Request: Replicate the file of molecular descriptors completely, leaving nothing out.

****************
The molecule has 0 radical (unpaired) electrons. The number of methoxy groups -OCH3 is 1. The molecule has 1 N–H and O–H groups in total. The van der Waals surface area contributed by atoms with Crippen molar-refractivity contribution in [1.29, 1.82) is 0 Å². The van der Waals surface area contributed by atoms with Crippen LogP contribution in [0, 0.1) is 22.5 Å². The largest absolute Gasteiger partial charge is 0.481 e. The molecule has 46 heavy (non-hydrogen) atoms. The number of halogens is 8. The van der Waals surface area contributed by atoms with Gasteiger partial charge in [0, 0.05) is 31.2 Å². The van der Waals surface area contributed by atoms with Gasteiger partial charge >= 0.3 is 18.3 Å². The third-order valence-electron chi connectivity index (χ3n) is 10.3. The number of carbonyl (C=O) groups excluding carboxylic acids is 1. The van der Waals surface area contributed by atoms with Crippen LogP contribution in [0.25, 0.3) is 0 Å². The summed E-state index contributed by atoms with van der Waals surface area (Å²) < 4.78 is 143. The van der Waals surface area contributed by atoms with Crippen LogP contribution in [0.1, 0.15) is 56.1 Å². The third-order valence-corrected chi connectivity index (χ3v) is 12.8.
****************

The molecule has 0 radical (unpaired) electrons. The number of methoxy groups -OCH3 is 1. The molecule has 1 N–H and O–H groups in total. The van der Waals surface area contributed by atoms with Crippen molar-refractivity contribution in [1.29, 1.82) is 0 Å². The van der Waals surface area contributed by atoms with Crippen LogP contribution in [0, 0.1) is 22.5 Å². The largest absolute Gasteiger partial charge is 0.481 e. The molecule has 46 heavy (non-hydrogen) atoms. The number of halogens is 8. The van der Waals surface area contributed by atoms with Gasteiger partial charge in [0, 0.05) is 31.2 Å². The van der Waals surface area contributed by atoms with Gasteiger partial charge >= 0.3 is 18.3 Å². The third-order valence-electron chi connectivity index (χ3n) is 10.3. The number of carbonyl (C=O) groups excluding carboxylic acids is 1. The van der Waals surface area contributed by atoms with Crippen LogP contribution in [0.25, 0.3) is 0 Å². The summed E-state index contributed by atoms with van der Waals surface area (Å²) < 4.78 is 143. The van der Waals surface area contributed by atoms with Crippen LogP contribution in [0.1, 0.15) is 56.1 Å². The third-order valence-corrected chi connectivity index (χ3v) is 12.8.